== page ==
The student center where Kimya performed was to the brim with what looked like happy misfits. 21st-century hippies in leotards joined boys who looked allergic to sports and fraternities and sang along to Kimya’s folk punk songs. At the end of her show she had the entire audience wrap themselves into her in a giant hug with Isoke at the center. When we drove home the next day it seemed Isoke had made up her mind about attending Oberlin, the first school we visited.
Two months later, I took Isoke along on a speaking engagement I had in Seattle. I got the person booking me to fly me into Portland where I’d stay with my girlfriend and her family so that Isoke could visit Reed College. Reed is famous for its dropouts, like Steve Jobs, and encourages a student-governed campus that seems to foster truly independent learning. Because we’d had proper lead-time, I’d arranged for Isoke to actually sit in and survey a class. She was duly impressed that the students didn’t self-dismiss when a last minute announcement was made about their teacher’s absence. She stayed with the class as they reviewed and vigorously discussed and debated their assignment without their teacher. The campus was beautiful and green with a running stream, as one would expect in Oregon. I noticed that the few Black girls on campus had either short natural hair or locks, better to deal with the more than 150 rainy days. Our campus tour guide was a cool Black nerd with whom my daughter completely identified. When he showed her a dorm that had been claimed by gamers inclined to LARPing (Live Action Role Playing), she lit up.
During her spring break, I drove she and her lifelong bestie to Connecticut where we visited Yale in the morning and Wesleyan in the afternoon. They didn’t actually attend classes at either, but they both seemed more impressed with Wesleyan’s smaller, more remote campus than with Yale, which sits in downtown New Haven.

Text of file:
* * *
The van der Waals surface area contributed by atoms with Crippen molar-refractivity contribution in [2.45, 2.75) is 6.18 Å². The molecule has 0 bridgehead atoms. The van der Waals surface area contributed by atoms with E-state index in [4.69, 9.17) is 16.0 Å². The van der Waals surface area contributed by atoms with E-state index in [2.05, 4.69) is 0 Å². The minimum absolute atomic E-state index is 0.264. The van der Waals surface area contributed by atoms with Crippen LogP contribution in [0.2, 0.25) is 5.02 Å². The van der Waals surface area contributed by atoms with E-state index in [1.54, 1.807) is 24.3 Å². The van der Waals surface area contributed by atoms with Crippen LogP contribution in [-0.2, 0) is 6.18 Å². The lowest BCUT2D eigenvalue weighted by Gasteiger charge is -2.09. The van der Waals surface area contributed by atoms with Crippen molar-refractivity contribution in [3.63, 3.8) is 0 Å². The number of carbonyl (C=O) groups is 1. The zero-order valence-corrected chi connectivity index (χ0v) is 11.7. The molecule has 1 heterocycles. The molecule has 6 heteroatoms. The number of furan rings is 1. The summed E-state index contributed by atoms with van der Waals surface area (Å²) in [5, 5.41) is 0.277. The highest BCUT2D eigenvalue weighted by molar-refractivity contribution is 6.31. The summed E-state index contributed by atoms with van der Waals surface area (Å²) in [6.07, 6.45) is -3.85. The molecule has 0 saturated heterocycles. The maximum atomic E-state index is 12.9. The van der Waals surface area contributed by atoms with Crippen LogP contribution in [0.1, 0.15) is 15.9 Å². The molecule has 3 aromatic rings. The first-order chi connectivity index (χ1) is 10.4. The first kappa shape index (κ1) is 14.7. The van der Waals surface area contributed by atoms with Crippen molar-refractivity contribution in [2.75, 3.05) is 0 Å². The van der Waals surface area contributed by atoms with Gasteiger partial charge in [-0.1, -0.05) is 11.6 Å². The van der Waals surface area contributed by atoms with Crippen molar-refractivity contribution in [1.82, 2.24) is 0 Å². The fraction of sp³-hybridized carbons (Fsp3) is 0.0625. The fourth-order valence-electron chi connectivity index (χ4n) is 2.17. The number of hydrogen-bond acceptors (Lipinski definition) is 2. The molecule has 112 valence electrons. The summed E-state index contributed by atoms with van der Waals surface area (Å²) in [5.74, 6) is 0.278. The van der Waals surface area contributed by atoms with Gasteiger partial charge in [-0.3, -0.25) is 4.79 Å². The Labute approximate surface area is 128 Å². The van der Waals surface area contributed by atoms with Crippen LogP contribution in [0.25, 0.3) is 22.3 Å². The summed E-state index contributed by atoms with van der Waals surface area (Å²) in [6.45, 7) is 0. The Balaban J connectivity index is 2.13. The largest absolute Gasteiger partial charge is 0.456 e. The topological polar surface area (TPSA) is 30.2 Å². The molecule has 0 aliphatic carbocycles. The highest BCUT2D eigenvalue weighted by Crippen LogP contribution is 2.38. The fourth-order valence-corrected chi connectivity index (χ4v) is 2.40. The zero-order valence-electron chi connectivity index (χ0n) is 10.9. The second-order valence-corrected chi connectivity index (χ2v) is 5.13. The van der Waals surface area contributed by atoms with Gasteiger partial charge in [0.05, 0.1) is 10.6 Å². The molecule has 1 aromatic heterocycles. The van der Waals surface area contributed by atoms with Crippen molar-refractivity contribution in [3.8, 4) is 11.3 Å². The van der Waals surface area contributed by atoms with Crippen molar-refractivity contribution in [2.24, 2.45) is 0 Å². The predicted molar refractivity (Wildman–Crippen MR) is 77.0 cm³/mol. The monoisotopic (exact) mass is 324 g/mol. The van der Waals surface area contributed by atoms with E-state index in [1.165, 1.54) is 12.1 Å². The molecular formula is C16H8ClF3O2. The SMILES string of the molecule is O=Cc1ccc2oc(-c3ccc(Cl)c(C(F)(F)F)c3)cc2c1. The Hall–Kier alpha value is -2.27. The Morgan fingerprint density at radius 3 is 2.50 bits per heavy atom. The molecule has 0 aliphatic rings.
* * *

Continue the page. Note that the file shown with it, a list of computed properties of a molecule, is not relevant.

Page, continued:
After five years of attending a camp for the “gifted” at Vassar College, Isoke attended another camp this summer, mostly because of their intensive SAT prep option. We’ll be spending every school holiday her junior year visiting as many campuses as we can afford. Isoke’s creating a dream list of possible schools and because I’ve allowed her so much latitude in deciding where to tour, Spelman’s made her short list. Much of the decision process will be financial. I consider it my duty to guide her towards a college or university where she’ll have the best chance of graduating debt free. At the same time, I’d like her to feel free to imagine her undergraduate experience in the widest, most personal possible ways. I’ll be asking her to take notes as we continue to visit campuses, remembering not only the highlights the guides are trained to share, but the way each campus makes her feel too. This is after all, one of the most important experiences of her life.
Have your children began the process of checking out colleges? How has your family managed this important step? For students and recent grads, how did your parents support or influence your college choices?